Ten U.S. cities have received grants of $100,000 each to help close the “digital divide,” under a program called Urban Challenge. 3Com Corp. and the U.S. Conference of Mayors recently announced the winning cities in a ceremony in Washington, D.C.
As the sponsor of the Urban Challenge program, 3Com is donating a total of $1 million in equipment, training, and consulting to select cities where the mayor has shown dedication to using networked technology in schools and government.
3Com’s Urban Challenge will help the cities’ mayors bring hardware, software, internet access, and training to their communities by fostering partnerships between public officials and private companies to connect people and communities and to improve access to educational, health care, and other municipal resources.
“Urban Challenge is an excellent model to build from as public officials throughout the country work with the private sector to ensure that all Americans have access to the dividends of the digital economy,” said Greg Rhode, assistant secretary for the National Telecommunications and Information Administration (NTIA) of the U.S. Commerce Department.
The 3Com Urban Challenge award was first offered to U.S. mayors in July 1999 when the Department of Commerce released its study “Falling Through the Net: Defining the Digital Divide.” The study outlined in detail the growing separation between those who have internet access and those in poor urban or rural areas who aren’t connected.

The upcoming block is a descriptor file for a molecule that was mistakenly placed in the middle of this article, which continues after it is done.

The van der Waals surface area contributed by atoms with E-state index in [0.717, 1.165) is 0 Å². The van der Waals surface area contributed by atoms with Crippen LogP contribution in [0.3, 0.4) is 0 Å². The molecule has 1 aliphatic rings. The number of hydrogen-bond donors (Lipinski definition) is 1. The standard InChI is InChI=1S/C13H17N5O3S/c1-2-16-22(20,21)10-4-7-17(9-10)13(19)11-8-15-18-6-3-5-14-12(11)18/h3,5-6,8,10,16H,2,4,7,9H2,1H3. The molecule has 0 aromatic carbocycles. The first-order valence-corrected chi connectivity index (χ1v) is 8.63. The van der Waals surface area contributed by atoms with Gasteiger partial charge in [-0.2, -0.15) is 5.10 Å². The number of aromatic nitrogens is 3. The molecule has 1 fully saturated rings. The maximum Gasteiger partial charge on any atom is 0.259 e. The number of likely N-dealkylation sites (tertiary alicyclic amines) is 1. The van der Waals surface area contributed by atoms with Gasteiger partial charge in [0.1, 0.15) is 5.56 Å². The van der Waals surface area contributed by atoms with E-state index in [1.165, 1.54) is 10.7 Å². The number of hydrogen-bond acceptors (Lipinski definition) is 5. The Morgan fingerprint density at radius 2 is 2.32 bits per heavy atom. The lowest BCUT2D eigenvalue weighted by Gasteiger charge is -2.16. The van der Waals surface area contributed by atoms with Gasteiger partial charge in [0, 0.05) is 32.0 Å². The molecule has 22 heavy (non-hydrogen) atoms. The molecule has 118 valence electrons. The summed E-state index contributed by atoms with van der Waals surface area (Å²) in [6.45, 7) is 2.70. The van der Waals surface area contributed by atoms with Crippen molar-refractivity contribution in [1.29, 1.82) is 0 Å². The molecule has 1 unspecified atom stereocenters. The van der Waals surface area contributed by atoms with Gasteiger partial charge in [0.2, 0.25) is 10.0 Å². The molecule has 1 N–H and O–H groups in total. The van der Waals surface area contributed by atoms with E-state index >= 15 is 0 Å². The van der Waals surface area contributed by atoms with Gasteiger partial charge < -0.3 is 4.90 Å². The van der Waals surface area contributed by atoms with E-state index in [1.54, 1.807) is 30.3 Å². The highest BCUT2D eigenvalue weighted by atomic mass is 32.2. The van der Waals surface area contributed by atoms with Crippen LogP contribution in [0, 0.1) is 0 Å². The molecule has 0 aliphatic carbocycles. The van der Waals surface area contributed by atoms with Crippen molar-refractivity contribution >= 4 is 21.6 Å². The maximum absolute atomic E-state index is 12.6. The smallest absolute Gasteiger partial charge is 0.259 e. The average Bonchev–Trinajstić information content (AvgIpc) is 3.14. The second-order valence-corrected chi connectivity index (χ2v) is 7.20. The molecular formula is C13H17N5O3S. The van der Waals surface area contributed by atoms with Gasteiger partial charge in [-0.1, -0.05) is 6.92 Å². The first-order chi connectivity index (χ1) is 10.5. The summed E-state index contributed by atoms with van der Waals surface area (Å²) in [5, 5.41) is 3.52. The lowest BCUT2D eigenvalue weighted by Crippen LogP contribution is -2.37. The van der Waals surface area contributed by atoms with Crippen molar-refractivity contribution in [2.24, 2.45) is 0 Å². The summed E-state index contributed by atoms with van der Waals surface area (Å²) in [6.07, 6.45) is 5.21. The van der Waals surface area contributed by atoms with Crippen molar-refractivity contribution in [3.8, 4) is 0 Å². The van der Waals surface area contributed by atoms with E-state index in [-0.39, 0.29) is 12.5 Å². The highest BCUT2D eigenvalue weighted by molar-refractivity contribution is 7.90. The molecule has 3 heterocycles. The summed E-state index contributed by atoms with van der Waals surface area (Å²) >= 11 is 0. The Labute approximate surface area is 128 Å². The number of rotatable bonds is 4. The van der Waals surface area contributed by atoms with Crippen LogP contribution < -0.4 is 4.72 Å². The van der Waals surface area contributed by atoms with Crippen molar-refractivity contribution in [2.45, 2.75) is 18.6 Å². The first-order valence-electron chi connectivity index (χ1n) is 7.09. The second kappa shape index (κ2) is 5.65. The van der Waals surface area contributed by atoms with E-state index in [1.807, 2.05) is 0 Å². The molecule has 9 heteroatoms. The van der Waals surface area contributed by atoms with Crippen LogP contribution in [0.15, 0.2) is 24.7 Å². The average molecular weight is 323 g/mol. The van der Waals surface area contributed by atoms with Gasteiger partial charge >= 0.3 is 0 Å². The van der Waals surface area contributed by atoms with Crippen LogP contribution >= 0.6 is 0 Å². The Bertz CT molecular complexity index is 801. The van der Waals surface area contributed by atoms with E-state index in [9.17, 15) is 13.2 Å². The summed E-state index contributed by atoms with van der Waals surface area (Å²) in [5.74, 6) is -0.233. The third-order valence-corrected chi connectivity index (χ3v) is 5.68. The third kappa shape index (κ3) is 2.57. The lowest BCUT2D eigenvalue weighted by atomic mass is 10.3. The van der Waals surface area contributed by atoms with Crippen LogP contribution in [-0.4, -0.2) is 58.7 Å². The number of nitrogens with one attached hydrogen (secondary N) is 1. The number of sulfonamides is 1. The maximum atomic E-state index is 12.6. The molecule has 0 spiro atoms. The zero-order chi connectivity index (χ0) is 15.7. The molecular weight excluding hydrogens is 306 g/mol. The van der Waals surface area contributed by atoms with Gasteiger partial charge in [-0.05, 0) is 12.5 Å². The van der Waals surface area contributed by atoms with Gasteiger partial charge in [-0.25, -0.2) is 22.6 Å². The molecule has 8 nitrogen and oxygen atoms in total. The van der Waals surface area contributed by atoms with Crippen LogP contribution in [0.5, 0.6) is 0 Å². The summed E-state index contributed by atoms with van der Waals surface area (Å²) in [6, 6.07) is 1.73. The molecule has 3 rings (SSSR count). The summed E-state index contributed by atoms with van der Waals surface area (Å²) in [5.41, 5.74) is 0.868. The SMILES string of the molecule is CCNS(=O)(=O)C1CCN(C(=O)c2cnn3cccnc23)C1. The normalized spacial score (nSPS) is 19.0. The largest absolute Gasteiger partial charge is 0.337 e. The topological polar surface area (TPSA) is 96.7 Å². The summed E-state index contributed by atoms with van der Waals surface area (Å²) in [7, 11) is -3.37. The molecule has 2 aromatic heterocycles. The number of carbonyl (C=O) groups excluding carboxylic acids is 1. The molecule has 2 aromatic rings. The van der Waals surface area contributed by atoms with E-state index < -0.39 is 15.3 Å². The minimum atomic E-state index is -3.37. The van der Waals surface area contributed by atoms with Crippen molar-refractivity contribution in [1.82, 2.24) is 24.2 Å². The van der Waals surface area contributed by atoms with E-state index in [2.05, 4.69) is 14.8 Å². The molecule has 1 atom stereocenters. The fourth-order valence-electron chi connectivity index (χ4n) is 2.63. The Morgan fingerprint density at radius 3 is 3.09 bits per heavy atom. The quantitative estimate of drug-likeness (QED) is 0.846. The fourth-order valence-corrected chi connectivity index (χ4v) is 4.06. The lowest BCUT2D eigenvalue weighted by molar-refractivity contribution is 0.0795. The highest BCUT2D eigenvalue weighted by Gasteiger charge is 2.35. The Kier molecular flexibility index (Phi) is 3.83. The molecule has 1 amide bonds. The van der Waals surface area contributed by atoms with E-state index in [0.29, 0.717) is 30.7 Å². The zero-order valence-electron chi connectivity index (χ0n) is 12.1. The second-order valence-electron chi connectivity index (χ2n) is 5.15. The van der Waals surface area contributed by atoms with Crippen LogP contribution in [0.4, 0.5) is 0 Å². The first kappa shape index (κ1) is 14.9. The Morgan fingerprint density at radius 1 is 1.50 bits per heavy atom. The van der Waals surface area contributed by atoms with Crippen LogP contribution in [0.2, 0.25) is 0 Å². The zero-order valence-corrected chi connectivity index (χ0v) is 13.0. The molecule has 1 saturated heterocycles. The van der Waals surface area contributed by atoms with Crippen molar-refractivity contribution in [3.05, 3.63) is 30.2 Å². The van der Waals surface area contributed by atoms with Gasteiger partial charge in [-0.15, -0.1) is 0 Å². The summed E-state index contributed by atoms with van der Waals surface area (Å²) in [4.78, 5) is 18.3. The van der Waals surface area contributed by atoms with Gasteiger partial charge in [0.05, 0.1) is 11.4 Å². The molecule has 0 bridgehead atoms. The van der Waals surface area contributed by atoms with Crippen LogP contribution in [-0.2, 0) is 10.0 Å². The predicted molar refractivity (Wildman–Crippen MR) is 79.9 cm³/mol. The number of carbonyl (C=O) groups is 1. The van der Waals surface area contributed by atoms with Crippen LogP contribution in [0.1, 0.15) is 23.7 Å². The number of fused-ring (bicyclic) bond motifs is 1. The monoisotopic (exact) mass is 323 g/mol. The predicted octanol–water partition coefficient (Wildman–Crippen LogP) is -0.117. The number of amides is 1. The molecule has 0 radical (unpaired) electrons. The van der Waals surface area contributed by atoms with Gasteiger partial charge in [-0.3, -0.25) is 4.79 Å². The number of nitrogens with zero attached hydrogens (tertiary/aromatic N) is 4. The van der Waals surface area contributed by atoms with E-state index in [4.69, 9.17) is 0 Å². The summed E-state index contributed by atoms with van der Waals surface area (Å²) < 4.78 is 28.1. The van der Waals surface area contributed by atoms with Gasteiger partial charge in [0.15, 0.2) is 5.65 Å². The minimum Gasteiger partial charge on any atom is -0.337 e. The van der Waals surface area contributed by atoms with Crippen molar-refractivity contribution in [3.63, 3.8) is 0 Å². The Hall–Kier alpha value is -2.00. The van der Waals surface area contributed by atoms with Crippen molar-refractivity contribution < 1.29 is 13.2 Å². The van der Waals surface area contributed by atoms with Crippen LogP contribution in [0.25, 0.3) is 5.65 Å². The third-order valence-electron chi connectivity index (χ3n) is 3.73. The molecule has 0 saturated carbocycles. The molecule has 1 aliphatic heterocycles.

Cities receiving grants through the program are Baltimore; Charleston, S.C.; Chaska, Minn.; Chester, Pa.; Denver; Glasgow, Ky.; Madison, Wis.; New Orleans; Pontiac, Mich.; and Providence, R.I.
At the awards ceremony, 3Com also announced that its Urban Challenge program will extend through the year 2000 to 10 additional U.S. cities, awarding grants totaling another $1 million.
J. Thomas Cochran, executive director of the U.S. Conference of Mayors, said, “Based on this program’s initial success, I see many more opportunities for pioneering companies to collaborate with innovative public officials to deliver access to technology in our schools and libraries and public facilities nationwide.”
The application deadline for the next round of grants is April 15, 2000, and winners will be announced in June. Applications must be submitted by city mayors’ offices; see the Urban Challenge web site for more details.
3Com’s Urban Challenge
U.S. Conference of Mayors